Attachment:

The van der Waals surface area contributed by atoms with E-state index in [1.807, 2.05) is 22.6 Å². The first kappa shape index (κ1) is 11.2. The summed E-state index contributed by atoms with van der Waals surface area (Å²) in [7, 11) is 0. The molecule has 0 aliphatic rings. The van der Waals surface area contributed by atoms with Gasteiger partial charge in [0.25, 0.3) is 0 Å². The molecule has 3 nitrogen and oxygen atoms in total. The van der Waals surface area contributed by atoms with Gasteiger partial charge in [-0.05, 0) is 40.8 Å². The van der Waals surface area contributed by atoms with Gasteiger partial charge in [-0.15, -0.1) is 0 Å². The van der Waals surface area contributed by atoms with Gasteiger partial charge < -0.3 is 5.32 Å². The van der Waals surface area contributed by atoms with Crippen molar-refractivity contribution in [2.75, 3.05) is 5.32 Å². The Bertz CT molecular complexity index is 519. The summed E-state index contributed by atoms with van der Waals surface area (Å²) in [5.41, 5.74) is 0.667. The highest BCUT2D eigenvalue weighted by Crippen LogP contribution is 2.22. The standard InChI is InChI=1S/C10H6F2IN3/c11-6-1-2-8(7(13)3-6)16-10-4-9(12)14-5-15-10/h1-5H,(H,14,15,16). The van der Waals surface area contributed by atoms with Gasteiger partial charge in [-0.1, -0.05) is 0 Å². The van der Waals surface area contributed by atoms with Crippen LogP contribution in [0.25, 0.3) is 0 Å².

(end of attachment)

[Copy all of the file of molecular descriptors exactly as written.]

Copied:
The van der Waals surface area contributed by atoms with E-state index in [1.807, 2.05) is 22.6 Å². The first kappa shape index (κ1) is 11.2. The summed E-state index contributed by atoms with van der Waals surface area (Å²) in [7, 11) is 0. The molecule has 0 aliphatic rings. The van der Waals surface area contributed by atoms with Gasteiger partial charge in [0.25, 0.3) is 0 Å². The molecule has 3 nitrogen and oxygen atoms in total. The van der Waals surface area contributed by atoms with Gasteiger partial charge in [-0.05, 0) is 40.8 Å². The van der Waals surface area contributed by atoms with Gasteiger partial charge in [-0.15, -0.1) is 0 Å². The van der Waals surface area contributed by atoms with Gasteiger partial charge < -0.3 is 5.32 Å². The van der Waals surface area contributed by atoms with Crippen molar-refractivity contribution in [2.75, 3.05) is 5.32 Å². The Bertz CT molecular complexity index is 519. The summed E-state index contributed by atoms with van der Waals surface area (Å²) in [5.41, 5.74) is 0.667. The highest BCUT2D eigenvalue weighted by Crippen LogP contribution is 2.22. The standard InChI is InChI=1S/C10H6F2IN3/c11-6-1-2-8(7(13)3-6)16-10-4-9(12)14-5-15-10/h1-5H,(H,14,15,16). The van der Waals surface area contributed by atoms with Gasteiger partial charge in [-0.1, -0.05) is 0 Å². The van der Waals surface area contributed by atoms with Crippen LogP contribution in [0.25, 0.3) is 0 Å².